Jones next contends that the circuit court erred by denying his motion to suppress two statements he made to police. Specifically, Jones contends that after he invoked his right to counsel when he gave his first statement to police on July 29, 2013, the State had no right to question him on October 7, 2013, without first providing him an attorney, and that his July 29, 2013, confession to police was the result of coercion and/or deception. Jones relies on Edwards v. Arizona, 451 U.S. 477 (1981), in support of his contention on appeal.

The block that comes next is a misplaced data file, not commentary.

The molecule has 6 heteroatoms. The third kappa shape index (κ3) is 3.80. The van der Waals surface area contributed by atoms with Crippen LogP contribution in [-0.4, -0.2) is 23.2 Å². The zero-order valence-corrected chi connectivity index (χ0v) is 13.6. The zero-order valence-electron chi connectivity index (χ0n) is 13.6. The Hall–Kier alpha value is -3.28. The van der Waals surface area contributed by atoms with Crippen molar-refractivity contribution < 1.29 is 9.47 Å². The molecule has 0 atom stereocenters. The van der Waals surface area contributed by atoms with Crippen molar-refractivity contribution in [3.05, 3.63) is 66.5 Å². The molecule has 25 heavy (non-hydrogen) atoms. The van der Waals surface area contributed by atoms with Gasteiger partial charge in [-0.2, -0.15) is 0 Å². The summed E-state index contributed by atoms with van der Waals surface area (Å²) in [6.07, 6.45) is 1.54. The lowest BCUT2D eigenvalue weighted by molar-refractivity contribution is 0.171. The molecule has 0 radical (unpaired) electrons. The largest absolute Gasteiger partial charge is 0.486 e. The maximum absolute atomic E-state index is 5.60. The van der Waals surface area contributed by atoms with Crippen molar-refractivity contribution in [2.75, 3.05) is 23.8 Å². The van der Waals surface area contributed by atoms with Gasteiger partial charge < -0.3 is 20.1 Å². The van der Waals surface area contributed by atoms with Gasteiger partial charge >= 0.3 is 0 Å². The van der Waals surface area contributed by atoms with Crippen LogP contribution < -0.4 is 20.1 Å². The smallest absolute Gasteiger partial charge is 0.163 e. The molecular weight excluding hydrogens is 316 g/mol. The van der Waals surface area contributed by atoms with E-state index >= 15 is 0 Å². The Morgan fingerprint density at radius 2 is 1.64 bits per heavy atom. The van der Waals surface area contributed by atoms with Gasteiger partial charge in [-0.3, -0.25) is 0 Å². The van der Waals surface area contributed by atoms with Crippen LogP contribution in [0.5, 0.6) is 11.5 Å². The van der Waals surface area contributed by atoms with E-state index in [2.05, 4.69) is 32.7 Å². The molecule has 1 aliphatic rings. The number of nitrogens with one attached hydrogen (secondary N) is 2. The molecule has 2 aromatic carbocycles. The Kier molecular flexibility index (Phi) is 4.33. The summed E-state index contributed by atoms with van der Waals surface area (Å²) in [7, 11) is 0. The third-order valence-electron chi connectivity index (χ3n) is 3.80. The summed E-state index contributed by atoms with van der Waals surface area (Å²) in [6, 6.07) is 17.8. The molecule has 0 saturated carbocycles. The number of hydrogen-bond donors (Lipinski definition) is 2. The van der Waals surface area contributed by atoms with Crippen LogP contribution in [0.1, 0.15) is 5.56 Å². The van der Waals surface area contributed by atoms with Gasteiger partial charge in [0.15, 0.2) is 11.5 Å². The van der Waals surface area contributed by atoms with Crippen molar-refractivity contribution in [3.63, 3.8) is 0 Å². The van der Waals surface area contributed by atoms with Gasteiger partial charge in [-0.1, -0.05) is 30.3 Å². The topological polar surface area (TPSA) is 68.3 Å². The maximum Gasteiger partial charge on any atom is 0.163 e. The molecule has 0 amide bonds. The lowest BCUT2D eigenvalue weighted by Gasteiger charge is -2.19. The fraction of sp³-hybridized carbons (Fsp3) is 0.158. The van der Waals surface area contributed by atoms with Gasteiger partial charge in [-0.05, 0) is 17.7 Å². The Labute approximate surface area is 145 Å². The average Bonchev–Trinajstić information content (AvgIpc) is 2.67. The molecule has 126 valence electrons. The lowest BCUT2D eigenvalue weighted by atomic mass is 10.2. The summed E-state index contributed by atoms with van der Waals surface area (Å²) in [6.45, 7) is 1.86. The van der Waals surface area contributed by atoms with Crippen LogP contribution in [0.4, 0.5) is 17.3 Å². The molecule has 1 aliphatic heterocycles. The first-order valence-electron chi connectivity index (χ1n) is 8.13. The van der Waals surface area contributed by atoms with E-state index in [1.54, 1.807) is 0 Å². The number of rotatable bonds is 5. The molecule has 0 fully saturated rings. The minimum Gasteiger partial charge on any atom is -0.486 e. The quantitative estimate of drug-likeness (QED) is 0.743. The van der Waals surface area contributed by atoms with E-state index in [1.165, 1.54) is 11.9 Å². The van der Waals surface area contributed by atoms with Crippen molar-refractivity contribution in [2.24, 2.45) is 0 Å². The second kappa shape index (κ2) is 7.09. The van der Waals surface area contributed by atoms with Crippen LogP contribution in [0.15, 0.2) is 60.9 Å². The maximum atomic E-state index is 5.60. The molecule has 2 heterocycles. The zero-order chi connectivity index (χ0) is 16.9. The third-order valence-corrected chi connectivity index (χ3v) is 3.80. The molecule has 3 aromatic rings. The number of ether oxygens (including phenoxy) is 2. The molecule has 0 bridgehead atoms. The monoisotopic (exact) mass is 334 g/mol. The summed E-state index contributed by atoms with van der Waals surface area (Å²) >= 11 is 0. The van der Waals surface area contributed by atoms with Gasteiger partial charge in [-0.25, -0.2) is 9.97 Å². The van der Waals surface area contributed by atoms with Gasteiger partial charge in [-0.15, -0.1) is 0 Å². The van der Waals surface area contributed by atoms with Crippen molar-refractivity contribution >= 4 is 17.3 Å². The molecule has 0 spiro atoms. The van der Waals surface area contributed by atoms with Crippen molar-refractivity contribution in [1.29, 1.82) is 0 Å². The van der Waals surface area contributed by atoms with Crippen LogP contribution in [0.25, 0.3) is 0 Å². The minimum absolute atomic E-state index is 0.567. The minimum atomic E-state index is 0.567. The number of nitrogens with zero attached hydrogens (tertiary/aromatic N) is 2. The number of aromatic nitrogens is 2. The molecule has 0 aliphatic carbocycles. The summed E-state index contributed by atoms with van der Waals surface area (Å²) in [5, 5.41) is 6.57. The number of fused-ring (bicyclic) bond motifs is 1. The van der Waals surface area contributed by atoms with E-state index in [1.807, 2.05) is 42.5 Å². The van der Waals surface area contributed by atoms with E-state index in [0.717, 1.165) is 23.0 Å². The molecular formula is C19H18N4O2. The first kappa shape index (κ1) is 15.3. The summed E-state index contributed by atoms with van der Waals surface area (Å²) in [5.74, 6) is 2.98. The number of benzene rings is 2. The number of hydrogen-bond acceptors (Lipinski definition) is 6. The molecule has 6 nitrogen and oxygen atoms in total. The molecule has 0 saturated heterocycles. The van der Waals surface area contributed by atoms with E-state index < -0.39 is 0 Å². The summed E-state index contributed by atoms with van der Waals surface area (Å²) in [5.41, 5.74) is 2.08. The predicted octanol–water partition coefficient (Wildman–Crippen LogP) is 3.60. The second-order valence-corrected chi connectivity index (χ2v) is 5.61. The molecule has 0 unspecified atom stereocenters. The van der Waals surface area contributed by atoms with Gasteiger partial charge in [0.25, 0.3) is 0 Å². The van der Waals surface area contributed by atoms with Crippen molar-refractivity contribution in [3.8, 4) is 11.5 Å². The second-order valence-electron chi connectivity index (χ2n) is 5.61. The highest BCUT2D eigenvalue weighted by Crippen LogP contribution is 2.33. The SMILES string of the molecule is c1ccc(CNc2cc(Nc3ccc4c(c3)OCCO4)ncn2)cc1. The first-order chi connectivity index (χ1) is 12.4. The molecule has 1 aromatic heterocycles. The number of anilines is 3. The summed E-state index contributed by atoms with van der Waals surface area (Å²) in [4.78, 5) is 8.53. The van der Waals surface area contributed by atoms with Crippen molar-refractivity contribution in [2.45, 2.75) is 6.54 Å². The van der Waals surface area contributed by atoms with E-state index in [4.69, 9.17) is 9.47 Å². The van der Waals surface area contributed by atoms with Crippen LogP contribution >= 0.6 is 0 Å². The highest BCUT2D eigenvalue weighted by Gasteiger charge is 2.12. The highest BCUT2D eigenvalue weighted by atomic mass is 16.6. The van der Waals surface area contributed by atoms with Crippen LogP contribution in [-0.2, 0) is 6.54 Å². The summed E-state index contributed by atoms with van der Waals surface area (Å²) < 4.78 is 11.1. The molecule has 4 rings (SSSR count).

At the hearing on the motion to suppress, the circuit court considered the following evidence before denying Jones's motion. On July 29, 2013, police responded to a call after a dead body was found under a bed at the City Lodge Hotel in Florence. The police confirmed that the deceased was Lula Addison. During the investigation into Addison's death, Jones made two statements to law-enforcement officials. On July 29, 2013, Jones voluntarily went to the district attorney's office after finding out that he was a suspect in Addison's death. Officer Pearson learned of Jones's presence and went to the district attorney's office to discuss the murder with Jones. After Officer Pearson learned from Jones that Jones had been with Addison shortly before her death, Officer Pearson asked Jones to accompany him to the police department to talk with him about the case. Jones agreed. According to Officer Pearson, Jones was not under arrest at that time. Once at the police station, Jones was advised of, and waived, his Miranda rights. Jones then gave a statement to police. After approximately two hours of questioning, Jones asked for an attorney, stating: “I know where this is going. I need a lawyer. I came here on my own free will.” (R. 216.) As noted earlier, Officer Pearson immediately stopped questioning Jones about Addison's murder, but Jones was not provided with a lawyer at that time. Officer Pearson offered to give Jones a ride to the Salvation Army shelter facility, but, before he could give Jones a ride, Officer Pearson learned that there was an outstanding arrest warrant for Jones from Bessemer. Jones was taken into police custody and was transferred from Florence to Bessemer. Jones was subsequently released from custody in Bessemer once his case concluded but was arrested again in Bessemer on a warrant obtained by Officer Pearson charging Jones with a burglary that occurred in Florence. Jones was then transported back to Florence.